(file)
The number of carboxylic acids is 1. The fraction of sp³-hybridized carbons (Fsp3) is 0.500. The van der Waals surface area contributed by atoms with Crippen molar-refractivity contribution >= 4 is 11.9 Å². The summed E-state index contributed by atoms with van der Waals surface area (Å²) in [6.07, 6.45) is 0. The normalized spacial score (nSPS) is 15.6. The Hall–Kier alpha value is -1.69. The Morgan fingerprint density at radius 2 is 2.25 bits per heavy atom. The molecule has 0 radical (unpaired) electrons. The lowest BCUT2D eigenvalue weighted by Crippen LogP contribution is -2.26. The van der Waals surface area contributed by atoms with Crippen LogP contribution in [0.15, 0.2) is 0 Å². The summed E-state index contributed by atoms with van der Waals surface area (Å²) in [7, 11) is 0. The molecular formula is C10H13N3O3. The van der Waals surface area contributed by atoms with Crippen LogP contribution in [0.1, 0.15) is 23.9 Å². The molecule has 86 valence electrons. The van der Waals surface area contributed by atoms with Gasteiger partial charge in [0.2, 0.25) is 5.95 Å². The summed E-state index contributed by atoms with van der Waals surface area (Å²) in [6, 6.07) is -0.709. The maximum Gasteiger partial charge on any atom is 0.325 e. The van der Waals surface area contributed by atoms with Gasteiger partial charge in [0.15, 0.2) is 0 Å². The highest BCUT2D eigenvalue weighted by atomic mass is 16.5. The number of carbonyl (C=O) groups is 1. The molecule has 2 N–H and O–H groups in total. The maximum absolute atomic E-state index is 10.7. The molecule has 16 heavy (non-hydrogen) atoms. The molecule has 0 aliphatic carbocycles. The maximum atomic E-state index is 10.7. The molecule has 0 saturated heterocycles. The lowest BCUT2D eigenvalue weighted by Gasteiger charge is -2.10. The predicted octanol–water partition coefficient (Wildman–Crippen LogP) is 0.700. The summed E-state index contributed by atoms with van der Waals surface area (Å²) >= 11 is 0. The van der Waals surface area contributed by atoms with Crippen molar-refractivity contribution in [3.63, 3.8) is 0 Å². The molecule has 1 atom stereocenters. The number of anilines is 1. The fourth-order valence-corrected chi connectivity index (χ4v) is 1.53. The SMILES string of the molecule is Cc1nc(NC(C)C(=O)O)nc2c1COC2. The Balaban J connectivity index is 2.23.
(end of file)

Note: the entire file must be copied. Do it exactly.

The number of carboxylic acids is 1. The fraction of sp³-hybridized carbons (Fsp3) is 0.500. The van der Waals surface area contributed by atoms with Crippen molar-refractivity contribution >= 4 is 11.9 Å². The summed E-state index contributed by atoms with van der Waals surface area (Å²) in [6.07, 6.45) is 0. The normalized spacial score (nSPS) is 15.6. The Hall–Kier alpha value is -1.69. The Morgan fingerprint density at radius 2 is 2.25 bits per heavy atom. The molecule has 0 radical (unpaired) electrons. The lowest BCUT2D eigenvalue weighted by Crippen LogP contribution is -2.26. The van der Waals surface area contributed by atoms with Crippen LogP contribution in [0.15, 0.2) is 0 Å². The summed E-state index contributed by atoms with van der Waals surface area (Å²) in [7, 11) is 0. The molecular formula is C10H13N3O3. The van der Waals surface area contributed by atoms with Crippen LogP contribution in [0.1, 0.15) is 23.9 Å². The molecule has 86 valence electrons. The van der Waals surface area contributed by atoms with Gasteiger partial charge in [0.2, 0.25) is 5.95 Å². The summed E-state index contributed by atoms with van der Waals surface area (Å²) in [6, 6.07) is -0.709. The maximum Gasteiger partial charge on any atom is 0.325 e. The van der Waals surface area contributed by atoms with Gasteiger partial charge in [0.15, 0.2) is 0 Å². The highest BCUT2D eigenvalue weighted by atomic mass is 16.5. The number of carbonyl (C=O) groups is 1. The molecule has 2 N–H and O–H groups in total. The maximum absolute atomic E-state index is 10.7. The molecule has 16 heavy (non-hydrogen) atoms. The molecule has 0 aliphatic carbocycles. The maximum atomic E-state index is 10.7. The molecule has 0 saturated heterocycles. The lowest BCUT2D eigenvalue weighted by Gasteiger charge is -2.10. The predicted octanol–water partition coefficient (Wildman–Crippen LogP) is 0.700. The summed E-state index contributed by atoms with van der Waals surface area (Å²) >= 11 is 0. The van der Waals surface area contributed by atoms with Crippen molar-refractivity contribution in [3.63, 3.8) is 0 Å². The molecule has 1 atom stereocenters. The number of anilines is 1. The fourth-order valence-corrected chi connectivity index (χ4v) is 1.53. The SMILES string of the molecule is Cc1nc(NC(C)C(=O)O)nc2c1COC2. The Balaban J connectivity index is 2.23.